LANSING - A direct reflection of Michigan's prosperous agriculture industry, Michigan Farm Bureau's (MFB) farmer membership grew again this year, solidifying MFB's position as the state's largest general farm organization. For the second consecutive year, associate (non-farmer) membership also grew. The organization's total membership now stands at 193,814 members.

Regular (farmer) membership criteria is determined by Michigan's 67 county-level Farm Bureaus, but typically represents individuals with direct ties to agriculture, including full- and part-time farmers, farm employees and landowners who rent farmland. Associate members are non-farmers who partake of the organization's member discounts, including but not limited to Farm Bureau Insurance products.

MFB now boasts a total of 48,178 farmer members, up from 47,054 a year ago. Associate membership totaled 145,636, up from 145,007 associate members last year.

While many industries are struggling in Michigan, agriculture continues to grow, and MFB's membership increase is a reflection of that growth, said Mike Wenkel, manager of MFB's Membership and Field Services Department.

"Michigan Farm Bureau membership represents the interests of farms of all sizes and all commodities, as well as agricultural employees. As the second-most agriculturally diverse state in the nation, Michigan farmers understand how Farm Bureau membership pays for itself with a wide array of valuable benefits," said Wenkel.

Those benefits bring the latest agriculture information to the organization's membership, with specialists in all commodities, policy and communication. MFB members work to develop grassroots policy, lobbied in the state and national legislature on their behalf. Young Farmer programs provide networking opportunities and leadership development to members ages 18 to 35. In addition, MFB assists farmers in sharing their stories with the non-farming public.

Ninety-nine percent of Michigan farms are family owned and operated; and this year, MFB added some exciting new benefits with direct appeal to these families. The most popular new benefit is a discount on Detroit Zoo tickets. Within the first month of the new benefit, MFB members bought more than 200 zoo tickets. Also new are discounts at Great Wolf Lodge hotel and resort in Sandusky, Ohio; a payroll service for businesses; Cabela's merchandise discounts; cash bonus savings on eligible Ford vehicles, and many other travel and equipment discounts.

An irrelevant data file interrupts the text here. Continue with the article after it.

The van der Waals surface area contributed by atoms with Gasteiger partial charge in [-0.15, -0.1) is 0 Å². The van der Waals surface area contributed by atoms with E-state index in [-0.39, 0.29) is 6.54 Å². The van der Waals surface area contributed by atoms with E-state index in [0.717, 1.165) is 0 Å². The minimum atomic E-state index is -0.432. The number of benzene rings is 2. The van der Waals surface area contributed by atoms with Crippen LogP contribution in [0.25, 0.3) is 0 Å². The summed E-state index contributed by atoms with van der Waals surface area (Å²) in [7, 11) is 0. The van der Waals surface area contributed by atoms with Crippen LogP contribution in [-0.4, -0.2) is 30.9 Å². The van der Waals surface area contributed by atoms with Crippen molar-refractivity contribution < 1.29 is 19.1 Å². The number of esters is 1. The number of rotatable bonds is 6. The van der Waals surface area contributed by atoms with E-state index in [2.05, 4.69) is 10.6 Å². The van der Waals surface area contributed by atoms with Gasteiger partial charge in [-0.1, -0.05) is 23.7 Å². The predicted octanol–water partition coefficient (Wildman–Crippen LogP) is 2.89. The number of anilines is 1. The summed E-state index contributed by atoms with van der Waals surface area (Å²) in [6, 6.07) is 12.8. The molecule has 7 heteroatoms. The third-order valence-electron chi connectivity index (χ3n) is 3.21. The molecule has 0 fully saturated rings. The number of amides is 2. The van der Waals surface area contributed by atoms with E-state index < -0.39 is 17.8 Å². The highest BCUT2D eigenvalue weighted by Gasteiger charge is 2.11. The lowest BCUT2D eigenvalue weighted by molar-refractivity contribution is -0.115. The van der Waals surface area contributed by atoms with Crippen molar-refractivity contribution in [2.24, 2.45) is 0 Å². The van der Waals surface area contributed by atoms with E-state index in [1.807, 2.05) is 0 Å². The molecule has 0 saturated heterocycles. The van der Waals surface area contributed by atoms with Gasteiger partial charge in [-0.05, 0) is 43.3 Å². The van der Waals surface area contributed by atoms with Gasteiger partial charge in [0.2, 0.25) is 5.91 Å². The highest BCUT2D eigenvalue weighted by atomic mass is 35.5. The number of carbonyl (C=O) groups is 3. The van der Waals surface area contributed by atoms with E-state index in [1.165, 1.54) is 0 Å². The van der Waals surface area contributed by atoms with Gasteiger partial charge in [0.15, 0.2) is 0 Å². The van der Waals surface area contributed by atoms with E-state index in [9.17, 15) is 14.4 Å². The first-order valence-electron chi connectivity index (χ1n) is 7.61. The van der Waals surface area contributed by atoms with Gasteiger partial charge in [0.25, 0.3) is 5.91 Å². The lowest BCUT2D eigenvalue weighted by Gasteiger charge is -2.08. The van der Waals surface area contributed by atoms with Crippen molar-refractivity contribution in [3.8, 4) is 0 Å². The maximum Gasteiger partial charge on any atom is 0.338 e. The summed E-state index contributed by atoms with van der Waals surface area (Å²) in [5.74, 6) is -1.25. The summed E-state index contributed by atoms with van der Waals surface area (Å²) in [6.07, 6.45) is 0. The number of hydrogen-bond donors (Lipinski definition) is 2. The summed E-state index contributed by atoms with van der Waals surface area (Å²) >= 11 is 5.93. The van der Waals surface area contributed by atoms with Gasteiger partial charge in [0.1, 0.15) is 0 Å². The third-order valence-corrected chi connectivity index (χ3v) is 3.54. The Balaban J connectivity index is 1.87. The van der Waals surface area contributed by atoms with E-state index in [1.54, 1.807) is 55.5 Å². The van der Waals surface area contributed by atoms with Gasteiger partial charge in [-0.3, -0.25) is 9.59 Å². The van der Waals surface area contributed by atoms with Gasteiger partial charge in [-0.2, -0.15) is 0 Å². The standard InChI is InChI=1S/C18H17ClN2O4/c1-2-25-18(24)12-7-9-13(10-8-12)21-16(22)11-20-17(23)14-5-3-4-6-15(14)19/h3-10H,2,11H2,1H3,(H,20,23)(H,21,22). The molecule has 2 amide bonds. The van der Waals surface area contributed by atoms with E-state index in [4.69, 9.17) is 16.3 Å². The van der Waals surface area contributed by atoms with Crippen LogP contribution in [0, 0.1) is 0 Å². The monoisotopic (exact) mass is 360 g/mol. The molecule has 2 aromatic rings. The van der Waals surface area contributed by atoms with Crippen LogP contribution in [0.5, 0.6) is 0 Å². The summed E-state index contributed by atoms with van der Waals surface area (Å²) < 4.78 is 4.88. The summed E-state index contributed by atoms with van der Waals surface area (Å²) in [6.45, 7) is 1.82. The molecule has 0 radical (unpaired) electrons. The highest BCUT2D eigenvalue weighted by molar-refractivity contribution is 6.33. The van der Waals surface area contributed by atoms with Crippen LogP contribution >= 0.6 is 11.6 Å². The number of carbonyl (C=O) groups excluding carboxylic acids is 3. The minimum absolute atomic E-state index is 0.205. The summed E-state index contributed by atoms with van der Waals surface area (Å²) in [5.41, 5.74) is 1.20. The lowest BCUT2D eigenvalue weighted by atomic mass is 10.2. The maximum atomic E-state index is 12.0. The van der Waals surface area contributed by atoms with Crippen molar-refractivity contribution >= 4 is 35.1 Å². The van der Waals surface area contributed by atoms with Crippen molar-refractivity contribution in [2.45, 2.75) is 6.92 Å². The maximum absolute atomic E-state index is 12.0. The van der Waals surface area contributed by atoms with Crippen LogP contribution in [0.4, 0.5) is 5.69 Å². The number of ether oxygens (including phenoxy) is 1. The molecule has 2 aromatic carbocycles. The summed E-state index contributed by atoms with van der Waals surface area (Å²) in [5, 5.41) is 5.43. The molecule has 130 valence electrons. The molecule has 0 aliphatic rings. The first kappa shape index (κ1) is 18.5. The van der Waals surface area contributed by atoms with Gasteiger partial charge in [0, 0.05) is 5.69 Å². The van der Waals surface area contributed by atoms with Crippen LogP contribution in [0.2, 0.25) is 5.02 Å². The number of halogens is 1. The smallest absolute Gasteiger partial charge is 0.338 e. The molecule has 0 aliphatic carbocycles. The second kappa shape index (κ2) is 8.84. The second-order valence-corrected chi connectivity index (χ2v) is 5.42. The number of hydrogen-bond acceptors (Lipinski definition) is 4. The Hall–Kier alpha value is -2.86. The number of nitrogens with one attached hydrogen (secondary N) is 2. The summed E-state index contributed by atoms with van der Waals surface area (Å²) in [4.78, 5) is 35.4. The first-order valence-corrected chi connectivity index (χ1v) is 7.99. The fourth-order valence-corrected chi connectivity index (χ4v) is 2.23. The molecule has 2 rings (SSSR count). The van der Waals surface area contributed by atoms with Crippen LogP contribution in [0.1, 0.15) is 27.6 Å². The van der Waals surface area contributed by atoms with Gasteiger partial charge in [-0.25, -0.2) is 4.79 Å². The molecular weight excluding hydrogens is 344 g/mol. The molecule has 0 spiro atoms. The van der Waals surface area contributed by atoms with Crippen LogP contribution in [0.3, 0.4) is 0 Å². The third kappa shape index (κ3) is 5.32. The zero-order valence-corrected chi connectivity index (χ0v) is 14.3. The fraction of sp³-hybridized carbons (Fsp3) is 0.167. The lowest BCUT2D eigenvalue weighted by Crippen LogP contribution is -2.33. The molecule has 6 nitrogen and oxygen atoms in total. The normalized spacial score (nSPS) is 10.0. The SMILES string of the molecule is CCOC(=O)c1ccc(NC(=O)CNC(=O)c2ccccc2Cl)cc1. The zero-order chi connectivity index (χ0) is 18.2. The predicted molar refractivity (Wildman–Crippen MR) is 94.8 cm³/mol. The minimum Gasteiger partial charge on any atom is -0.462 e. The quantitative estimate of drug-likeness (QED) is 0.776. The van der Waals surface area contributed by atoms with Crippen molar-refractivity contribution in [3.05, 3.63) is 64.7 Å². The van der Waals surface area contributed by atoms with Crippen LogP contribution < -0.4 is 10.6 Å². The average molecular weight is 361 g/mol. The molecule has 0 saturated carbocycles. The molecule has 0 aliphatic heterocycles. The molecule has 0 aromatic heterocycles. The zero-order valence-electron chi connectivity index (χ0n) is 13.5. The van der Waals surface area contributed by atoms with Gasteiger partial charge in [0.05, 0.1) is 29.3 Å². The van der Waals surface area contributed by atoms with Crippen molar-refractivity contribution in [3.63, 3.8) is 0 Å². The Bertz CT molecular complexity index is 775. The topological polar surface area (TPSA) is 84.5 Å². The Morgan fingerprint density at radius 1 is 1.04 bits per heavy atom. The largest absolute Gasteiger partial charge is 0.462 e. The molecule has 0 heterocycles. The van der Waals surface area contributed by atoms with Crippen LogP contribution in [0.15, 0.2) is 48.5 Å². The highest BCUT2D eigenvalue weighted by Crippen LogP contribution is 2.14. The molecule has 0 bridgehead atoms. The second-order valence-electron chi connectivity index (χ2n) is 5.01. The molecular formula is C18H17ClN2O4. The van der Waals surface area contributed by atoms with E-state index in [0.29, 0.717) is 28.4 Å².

Wenkel said MFB's emphasis on sustaining and growing Michigan's diverse $71.3 billion agriculture industry is another draw for regular and associate members alike.

"Our farmer members enjoy unique services designed to help them remain profitable and successful so that they can continue farming and carry on their agricultural businesses for generations to come. This goal of agricultural sustainability is also important to our non-farmer associate members, who care about food safety, who want access to local food, and who recognize and appreciate how integral agriculture is to Michigan's economy and our state's future," said Wenkel.

Wenkel credits much of the membership campaign's success to the army of members statewide who spearhead local, volunteer-driven membership campaigns, including local "kickoff" events that expose prospective members to the value of MFB membership. Through these events, 433 volunteers signed 730 new regular members. In addition, 49 county Farm Bureaus achieved regular membership growth quotas and 22 county Farm Bureaus experienced growth in total membership (regular and associate combined.)

"The number of volunteers working on membership campaigns grows each year, too," said Wenkel. "You can't get a better endorsement than existing members wanting to share the benefits of Farm Bureau membership with their neighbors, family, friends, and community at large."